"Call Harry Orchard!" bellowed James Hawley, from the prosecutor’s desk in the court room. Seated next to him, William Borah winced, then managed a one-liner that brought down the house. "Where the hell is he, in Kuna?!"
It was just one of the special moments our Production team was laughing about Friday evening, after five hectic days of prep work and shooting for "Assassination: Idaho’s Trial of the Century."
We had taken over the court room in Boise’s ancient Borah Building, intent upon re-enacting the pivotal moments in a trial that put Idaho on the map 100 years ago this month.
The actors played their parts to perfection. James Hawley and William Borah for the prosecution. Clarence Darrow and Edmund Richardson for the defense. Harry Orchard as the dynamiter who found religion. And Big Bill Haywood, on trial for his life, for supposedly paying Orchard to assassinate former Governor Frank Steunenberg.
While the actors were all professionals, our audience consisted of folks from the community willing to dress up in costumes, put on make-up, and have someone mess with their hair. Every day different people sat in the benches, happy to play a small role in this big story.
"I can’t tell you what this has meant to me," said one woman who had answered our call for audience members. "It was wonderful! I thank you so much for giving me this experience."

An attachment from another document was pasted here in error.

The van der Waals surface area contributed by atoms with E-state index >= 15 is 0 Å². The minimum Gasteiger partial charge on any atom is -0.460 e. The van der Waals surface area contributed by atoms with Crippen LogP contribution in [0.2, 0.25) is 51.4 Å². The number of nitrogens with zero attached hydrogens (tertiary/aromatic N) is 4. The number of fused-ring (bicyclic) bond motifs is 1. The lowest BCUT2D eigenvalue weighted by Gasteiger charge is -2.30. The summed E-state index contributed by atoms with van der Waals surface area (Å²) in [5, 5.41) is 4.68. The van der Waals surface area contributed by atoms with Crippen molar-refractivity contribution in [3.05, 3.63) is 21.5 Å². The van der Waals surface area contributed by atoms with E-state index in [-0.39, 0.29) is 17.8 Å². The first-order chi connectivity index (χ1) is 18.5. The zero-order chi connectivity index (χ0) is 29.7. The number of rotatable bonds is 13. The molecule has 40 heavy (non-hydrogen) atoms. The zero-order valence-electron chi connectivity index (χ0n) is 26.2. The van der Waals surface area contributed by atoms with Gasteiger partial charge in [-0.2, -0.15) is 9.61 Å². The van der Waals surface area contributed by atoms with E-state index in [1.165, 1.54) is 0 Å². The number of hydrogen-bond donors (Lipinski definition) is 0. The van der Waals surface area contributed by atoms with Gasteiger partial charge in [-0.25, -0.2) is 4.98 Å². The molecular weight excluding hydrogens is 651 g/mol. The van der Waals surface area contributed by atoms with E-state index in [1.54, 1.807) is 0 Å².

Our jury was a collection of some of the best beards in the state. They were the first ones you saw upon entering the court room, and right away you knew this was going to be a wild week!
Television is a collaborative effort and reenacting a 100 year old trial could not have happened without the efforts of folks like Joan Yost, who handled all our costuming; Judy Austin and Byron Johnson, who provided invaluable assistance on the script; Frances Alves, our make-up person; Rex Morris, our "resident skeptic" and gaffer; Pat Metzler and Jeff Tucker, our experts behind the camera; Ric Ochoa, our audio guy; Morgan Dethman, our artistic counsel; Johnnie Whitby, our hair stylist; Pat Cosgrove, our handyman extraordinaire. And there are literally dozens of others who deserve to be upset because I haven’t mentioned them here.
We still have a few more scenes to shoot outside the court room, before we can begin editing the hour-long program that will air statewide in November.
But I know, in my heart, that this past week will be the highlight of our efforts. There are just some events that have "magic" written all over them.
We may have begun as strangers, but for one shining week in May, we were all family.